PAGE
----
The book titled, On the Internet: Thinking in Action by Dreyfus (2009) address the difficult trade-offs with the use of Internet technology in human life. As a professor of philosophy at University of California at Berkeley and the author of What Computers Still Can’t Do and Being in the World. Dreyfus questions the outrageous prediction of Internet technology.
We are told that, given its new way of linking and accessing information, the internet will bring a new era of economic prosperity, lead to the development of intelligent search engines that will deliver to us just the information we desire, solve the problems of mass education, put us in touch with all of actual reality, enable us to explore virtual worlds that enable us to have even more flexible identities than we have in the real world and thereby add new dimensions of meaning to our lives. (Dreyfus, 2009, p. 2)
The book outlined into five chapters. Each chapter discusses the difficult trade-offs caused by the different features of Internet technology. The first chapter elaborates on, hyper links and information search. The advanced search engines provide information without wasting time and money. However, the trade-off is making meaningful connections with human judgments and the relevant information.
Dreyfus introduces the symmetrical trade offs between the hyper links in human life and in the process of information retrieval. Hyperlinks can increase the speed and processing power of computers but is not able to get the relevant information.
Dreyfus provides a comparison between the old system of information retrieval and the new system of information retrieval. The old system had a meaning driven information retrieval system with a semantic structure. However, the new hyper linked culture is meaningless and has a syntactic structure. The old system had a stable and hierarchically organized information system with in it, but the new system is diversified with flexible and single level information retrieval. The author also points out the importance of careful selection and interested browsing, but the new system has been replaced with access to everything and playful surfing. Dreyfus makes the distinction with reference to Aristotle “since Aristotle, we have been accustomed to organize information in a hierarchy of broader and broader classes, each including the narrower ones beneath it” (Dreyfus, 2009, p. 11). For example, in the hierarchically organized system you will first learn about animals before you learn about the Rabbits. However in the hyperlinked system you can learn about Rabbits before you learn about the animal system. Here, Dreyfus argues the trade off is the meaningful connection between the Rabbits and the animals.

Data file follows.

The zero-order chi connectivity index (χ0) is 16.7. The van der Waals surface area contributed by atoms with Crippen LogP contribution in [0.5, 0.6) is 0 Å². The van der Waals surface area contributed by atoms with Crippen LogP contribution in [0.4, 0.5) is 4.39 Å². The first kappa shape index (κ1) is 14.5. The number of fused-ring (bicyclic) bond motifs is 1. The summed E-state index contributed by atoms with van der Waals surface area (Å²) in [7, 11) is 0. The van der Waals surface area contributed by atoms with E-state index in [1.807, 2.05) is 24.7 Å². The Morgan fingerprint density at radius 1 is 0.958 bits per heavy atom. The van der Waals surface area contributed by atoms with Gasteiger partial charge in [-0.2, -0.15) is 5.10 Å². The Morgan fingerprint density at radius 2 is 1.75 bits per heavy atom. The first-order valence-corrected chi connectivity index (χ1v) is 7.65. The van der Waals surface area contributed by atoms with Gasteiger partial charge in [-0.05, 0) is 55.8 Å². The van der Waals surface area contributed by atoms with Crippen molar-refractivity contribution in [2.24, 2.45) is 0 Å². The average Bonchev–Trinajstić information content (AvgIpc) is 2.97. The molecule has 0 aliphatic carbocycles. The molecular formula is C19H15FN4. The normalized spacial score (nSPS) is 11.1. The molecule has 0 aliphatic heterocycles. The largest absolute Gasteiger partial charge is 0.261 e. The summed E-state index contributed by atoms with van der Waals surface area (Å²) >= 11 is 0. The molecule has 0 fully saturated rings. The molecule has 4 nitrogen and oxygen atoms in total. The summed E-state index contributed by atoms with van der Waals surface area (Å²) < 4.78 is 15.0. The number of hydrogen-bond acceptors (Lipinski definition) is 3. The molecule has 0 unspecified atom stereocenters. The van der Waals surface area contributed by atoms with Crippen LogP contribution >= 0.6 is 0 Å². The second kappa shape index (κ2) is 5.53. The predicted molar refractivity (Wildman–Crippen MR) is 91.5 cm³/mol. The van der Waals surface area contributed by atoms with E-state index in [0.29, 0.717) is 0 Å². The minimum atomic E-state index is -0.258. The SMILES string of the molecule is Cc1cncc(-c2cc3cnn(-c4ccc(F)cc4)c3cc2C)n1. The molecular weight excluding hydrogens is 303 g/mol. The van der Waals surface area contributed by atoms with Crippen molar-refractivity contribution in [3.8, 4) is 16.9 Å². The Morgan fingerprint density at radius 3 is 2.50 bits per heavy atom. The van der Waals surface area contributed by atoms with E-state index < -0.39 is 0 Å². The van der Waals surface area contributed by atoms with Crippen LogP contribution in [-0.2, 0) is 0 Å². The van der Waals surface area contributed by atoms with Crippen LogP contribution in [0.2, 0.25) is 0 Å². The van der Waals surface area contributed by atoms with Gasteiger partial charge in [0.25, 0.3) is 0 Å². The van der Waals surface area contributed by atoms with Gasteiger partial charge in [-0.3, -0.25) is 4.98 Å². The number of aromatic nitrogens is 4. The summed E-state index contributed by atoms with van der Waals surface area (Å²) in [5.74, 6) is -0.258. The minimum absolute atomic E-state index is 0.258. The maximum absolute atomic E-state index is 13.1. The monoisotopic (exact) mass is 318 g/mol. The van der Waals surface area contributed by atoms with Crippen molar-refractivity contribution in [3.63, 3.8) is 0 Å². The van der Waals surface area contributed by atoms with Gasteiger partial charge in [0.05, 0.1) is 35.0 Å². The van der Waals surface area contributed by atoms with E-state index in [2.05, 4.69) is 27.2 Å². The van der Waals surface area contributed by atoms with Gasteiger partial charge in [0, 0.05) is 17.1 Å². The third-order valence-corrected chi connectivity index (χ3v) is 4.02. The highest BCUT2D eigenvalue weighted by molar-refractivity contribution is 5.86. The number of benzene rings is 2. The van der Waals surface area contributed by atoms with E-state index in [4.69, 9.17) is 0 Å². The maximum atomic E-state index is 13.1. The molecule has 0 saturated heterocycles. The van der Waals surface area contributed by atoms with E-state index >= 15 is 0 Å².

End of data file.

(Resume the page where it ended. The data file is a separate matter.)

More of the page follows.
Even though, Dreyfus has been questioning the relevance of information retrieval through the Internet. This technology has been playing a major role in the development of FOSS projects. The literature has reported on the development of FOSS projects in 90’s and the impact of Internet in FOSS development. In the seminal work titled The Cathedral and the Bazaar Raymond (1999) presents how Linus Torvalds developed the Linux operating system with bazar model of collaboration through the Internet.
Dreyfus, H. L. (2009). On the Internet. Thinking in action (2nd ed.). Milton Park, Abingdon, Oxon: Routledge.
Dreyfus, H. L. (2002). Anonymity versus Commitment: the dangers of education on the Internet. Educational Philosophy & Theory, 34(4), 369-378. doi:10.1080/0013185022000011763
Raymond, E. (1999). The cathedral and the bazaar. Knowledge, Technology & Policy, 12(3), 23–49. doi:10.1007/s12130-999-1026-0